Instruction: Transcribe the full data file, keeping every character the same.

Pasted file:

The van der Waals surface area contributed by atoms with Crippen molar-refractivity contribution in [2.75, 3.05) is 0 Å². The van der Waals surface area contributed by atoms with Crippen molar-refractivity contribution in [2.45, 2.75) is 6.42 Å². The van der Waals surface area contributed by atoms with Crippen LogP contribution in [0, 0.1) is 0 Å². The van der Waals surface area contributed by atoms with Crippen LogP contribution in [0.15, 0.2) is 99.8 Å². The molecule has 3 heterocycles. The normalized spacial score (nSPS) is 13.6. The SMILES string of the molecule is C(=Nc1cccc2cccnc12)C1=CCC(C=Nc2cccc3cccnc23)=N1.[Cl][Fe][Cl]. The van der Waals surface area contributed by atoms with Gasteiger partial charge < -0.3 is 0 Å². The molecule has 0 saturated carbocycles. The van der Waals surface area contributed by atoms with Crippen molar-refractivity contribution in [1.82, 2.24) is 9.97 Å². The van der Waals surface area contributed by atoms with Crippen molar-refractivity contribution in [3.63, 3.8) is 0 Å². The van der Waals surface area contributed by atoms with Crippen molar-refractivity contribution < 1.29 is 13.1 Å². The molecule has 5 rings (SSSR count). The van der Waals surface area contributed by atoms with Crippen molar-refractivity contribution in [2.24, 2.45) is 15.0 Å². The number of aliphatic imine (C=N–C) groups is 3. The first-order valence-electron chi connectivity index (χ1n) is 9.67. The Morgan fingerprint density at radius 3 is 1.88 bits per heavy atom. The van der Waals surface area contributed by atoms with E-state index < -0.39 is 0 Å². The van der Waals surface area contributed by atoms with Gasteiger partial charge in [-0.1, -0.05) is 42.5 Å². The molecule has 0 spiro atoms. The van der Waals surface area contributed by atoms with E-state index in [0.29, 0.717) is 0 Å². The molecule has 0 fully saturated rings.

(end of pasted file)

The van der Waals surface area contributed by atoms with Crippen molar-refractivity contribution in [2.75, 3.05) is 0 Å². The van der Waals surface area contributed by atoms with Crippen molar-refractivity contribution in [2.45, 2.75) is 6.42 Å². The van der Waals surface area contributed by atoms with Crippen LogP contribution in [0, 0.1) is 0 Å². The van der Waals surface area contributed by atoms with Crippen LogP contribution in [0.15, 0.2) is 99.8 Å². The molecule has 3 heterocycles. The normalized spacial score (nSPS) is 13.6. The SMILES string of the molecule is C(=Nc1cccc2cccnc12)C1=CCC(C=Nc2cccc3cccnc23)=N1.[Cl][Fe][Cl]. The van der Waals surface area contributed by atoms with Gasteiger partial charge < -0.3 is 0 Å². The molecule has 0 saturated carbocycles. The van der Waals surface area contributed by atoms with Crippen molar-refractivity contribution in [1.82, 2.24) is 9.97 Å². The van der Waals surface area contributed by atoms with Crippen molar-refractivity contribution in [3.63, 3.8) is 0 Å². The van der Waals surface area contributed by atoms with Crippen molar-refractivity contribution < 1.29 is 13.1 Å². The molecule has 5 rings (SSSR count). The van der Waals surface area contributed by atoms with Crippen molar-refractivity contribution in [2.24, 2.45) is 15.0 Å². The number of aliphatic imine (C=N–C) groups is 3. The first-order valence-electron chi connectivity index (χ1n) is 9.67. The Morgan fingerprint density at radius 3 is 1.88 bits per heavy atom. The van der Waals surface area contributed by atoms with E-state index < -0.39 is 0 Å². The van der Waals surface area contributed by atoms with Gasteiger partial charge in [-0.1, -0.05) is 42.5 Å². The molecule has 0 spiro atoms. The van der Waals surface area contributed by atoms with E-state index in [0.29, 0.717) is 0 Å². The molecule has 0 fully saturated rings.